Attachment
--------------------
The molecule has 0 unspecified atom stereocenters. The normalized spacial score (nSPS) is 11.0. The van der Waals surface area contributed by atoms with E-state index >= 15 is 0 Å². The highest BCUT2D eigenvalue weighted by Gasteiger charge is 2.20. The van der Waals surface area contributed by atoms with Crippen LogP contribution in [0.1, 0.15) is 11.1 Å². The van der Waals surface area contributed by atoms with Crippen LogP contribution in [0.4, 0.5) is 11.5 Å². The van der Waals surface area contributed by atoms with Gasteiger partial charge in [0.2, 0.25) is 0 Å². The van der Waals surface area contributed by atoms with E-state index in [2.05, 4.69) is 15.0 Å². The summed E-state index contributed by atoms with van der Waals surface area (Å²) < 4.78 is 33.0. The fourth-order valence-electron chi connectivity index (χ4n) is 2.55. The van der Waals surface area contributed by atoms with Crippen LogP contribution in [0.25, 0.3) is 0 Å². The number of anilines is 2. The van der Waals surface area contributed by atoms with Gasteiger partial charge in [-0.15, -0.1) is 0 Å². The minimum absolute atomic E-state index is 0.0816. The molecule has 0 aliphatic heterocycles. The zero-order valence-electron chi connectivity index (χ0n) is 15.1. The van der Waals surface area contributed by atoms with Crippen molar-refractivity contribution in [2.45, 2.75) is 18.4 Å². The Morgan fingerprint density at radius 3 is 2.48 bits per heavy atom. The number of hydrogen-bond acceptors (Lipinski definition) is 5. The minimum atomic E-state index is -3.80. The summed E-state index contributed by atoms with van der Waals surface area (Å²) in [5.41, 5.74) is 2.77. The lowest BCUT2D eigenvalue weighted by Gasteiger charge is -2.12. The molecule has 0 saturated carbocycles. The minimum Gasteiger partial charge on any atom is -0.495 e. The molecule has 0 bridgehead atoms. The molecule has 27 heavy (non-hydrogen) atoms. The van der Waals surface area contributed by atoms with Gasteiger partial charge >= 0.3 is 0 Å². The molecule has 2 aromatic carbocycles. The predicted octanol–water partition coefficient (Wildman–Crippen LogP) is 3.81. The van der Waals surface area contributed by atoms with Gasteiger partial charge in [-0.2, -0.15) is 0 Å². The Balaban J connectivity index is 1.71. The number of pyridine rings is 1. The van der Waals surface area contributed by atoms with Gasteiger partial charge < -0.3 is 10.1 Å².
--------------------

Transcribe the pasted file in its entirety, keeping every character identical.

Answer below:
The molecule has 0 unspecified atom stereocenters. The normalized spacial score (nSPS) is 11.0. The van der Waals surface area contributed by atoms with E-state index >= 15 is 0 Å². The highest BCUT2D eigenvalue weighted by Gasteiger charge is 2.20. The van der Waals surface area contributed by atoms with Crippen LogP contribution in [0.1, 0.15) is 11.1 Å². The van der Waals surface area contributed by atoms with Crippen LogP contribution in [0.4, 0.5) is 11.5 Å². The van der Waals surface area contributed by atoms with Gasteiger partial charge in [0.2, 0.25) is 0 Å². The van der Waals surface area contributed by atoms with E-state index in [2.05, 4.69) is 15.0 Å². The summed E-state index contributed by atoms with van der Waals surface area (Å²) < 4.78 is 33.0. The fourth-order valence-electron chi connectivity index (χ4n) is 2.55. The van der Waals surface area contributed by atoms with Crippen LogP contribution in [0.25, 0.3) is 0 Å². The number of anilines is 2. The van der Waals surface area contributed by atoms with Gasteiger partial charge in [-0.15, -0.1) is 0 Å². The minimum absolute atomic E-state index is 0.0816. The molecule has 0 aliphatic heterocycles. The zero-order valence-electron chi connectivity index (χ0n) is 15.1. The van der Waals surface area contributed by atoms with Crippen molar-refractivity contribution in [2.45, 2.75) is 18.4 Å². The Morgan fingerprint density at radius 3 is 2.48 bits per heavy atom. The number of hydrogen-bond acceptors (Lipinski definition) is 5. The minimum atomic E-state index is -3.80. The summed E-state index contributed by atoms with van der Waals surface area (Å²) in [5.41, 5.74) is 2.77. The lowest BCUT2D eigenvalue weighted by Gasteiger charge is -2.12. The molecule has 0 saturated carbocycles. The minimum Gasteiger partial charge on any atom is -0.495 e. The molecule has 0 bridgehead atoms. The molecule has 27 heavy (non-hydrogen) atoms. The van der Waals surface area contributed by atoms with Gasteiger partial charge >= 0.3 is 0 Å². The molecule has 2 aromatic carbocycles. The predicted octanol–water partition coefficient (Wildman–Crippen LogP) is 3.81. The van der Waals surface area contributed by atoms with Gasteiger partial charge in [-0.2, -0.15) is 0 Å². The Balaban J connectivity index is 1.71. The number of pyridine rings is 1. The van der Waals surface area contributed by atoms with Gasteiger partial charge < -0.3 is 10.1 Å².